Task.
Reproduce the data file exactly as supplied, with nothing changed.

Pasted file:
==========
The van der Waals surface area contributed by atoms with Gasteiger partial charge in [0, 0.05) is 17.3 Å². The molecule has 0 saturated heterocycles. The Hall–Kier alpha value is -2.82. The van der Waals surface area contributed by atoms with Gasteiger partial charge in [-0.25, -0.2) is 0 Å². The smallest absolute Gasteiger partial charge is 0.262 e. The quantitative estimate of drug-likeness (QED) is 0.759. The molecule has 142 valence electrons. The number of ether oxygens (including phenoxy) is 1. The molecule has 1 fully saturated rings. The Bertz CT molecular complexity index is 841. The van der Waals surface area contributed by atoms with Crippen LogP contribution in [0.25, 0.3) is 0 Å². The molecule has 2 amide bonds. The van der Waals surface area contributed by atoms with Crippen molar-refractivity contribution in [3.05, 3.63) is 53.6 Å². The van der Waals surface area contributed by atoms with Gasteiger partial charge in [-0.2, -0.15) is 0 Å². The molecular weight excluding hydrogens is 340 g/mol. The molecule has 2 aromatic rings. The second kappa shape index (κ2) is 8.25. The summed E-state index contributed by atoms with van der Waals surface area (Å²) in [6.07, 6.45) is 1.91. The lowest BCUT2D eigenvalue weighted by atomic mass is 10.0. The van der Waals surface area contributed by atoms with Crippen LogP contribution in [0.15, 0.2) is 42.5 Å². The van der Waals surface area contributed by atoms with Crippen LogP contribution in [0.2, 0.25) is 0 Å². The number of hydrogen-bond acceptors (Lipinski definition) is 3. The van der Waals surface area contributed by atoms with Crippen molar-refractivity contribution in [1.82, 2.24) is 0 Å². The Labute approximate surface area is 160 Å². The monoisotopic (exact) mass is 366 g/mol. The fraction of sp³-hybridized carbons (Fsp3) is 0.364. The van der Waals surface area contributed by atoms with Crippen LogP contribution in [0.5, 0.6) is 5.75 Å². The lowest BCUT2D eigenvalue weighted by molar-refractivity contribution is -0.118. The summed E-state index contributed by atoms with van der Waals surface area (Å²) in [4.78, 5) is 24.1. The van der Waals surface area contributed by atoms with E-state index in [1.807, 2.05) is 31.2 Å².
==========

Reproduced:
The van der Waals surface area contributed by atoms with Gasteiger partial charge in [0, 0.05) is 17.3 Å². The molecule has 0 saturated heterocycles. The Hall–Kier alpha value is -2.82. The van der Waals surface area contributed by atoms with Gasteiger partial charge in [-0.25, -0.2) is 0 Å². The smallest absolute Gasteiger partial charge is 0.262 e. The quantitative estimate of drug-likeness (QED) is 0.759. The molecule has 142 valence electrons. The number of ether oxygens (including phenoxy) is 1. The molecule has 1 fully saturated rings. The Bertz CT molecular complexity index is 841. The van der Waals surface area contributed by atoms with Crippen LogP contribution in [0.25, 0.3) is 0 Å². The molecule has 2 amide bonds. The van der Waals surface area contributed by atoms with Crippen molar-refractivity contribution in [3.05, 3.63) is 53.6 Å². The van der Waals surface area contributed by atoms with Gasteiger partial charge in [-0.2, -0.15) is 0 Å². The molecular weight excluding hydrogens is 340 g/mol. The molecule has 2 aromatic rings. The second kappa shape index (κ2) is 8.25. The summed E-state index contributed by atoms with van der Waals surface area (Å²) in [6.07, 6.45) is 1.91. The lowest BCUT2D eigenvalue weighted by atomic mass is 10.0. The van der Waals surface area contributed by atoms with Crippen LogP contribution in [0.15, 0.2) is 42.5 Å². The van der Waals surface area contributed by atoms with Crippen LogP contribution in [0.2, 0.25) is 0 Å². The number of hydrogen-bond acceptors (Lipinski definition) is 3. The van der Waals surface area contributed by atoms with Crippen molar-refractivity contribution in [1.82, 2.24) is 0 Å². The Labute approximate surface area is 160 Å². The monoisotopic (exact) mass is 366 g/mol. The fraction of sp³-hybridized carbons (Fsp3) is 0.364. The van der Waals surface area contributed by atoms with Crippen LogP contribution in [0.5, 0.6) is 5.75 Å². The lowest BCUT2D eigenvalue weighted by molar-refractivity contribution is -0.118. The summed E-state index contributed by atoms with van der Waals surface area (Å²) in [4.78, 5) is 24.1. The van der Waals surface area contributed by atoms with E-state index in [1.807, 2.05) is 31.2 Å².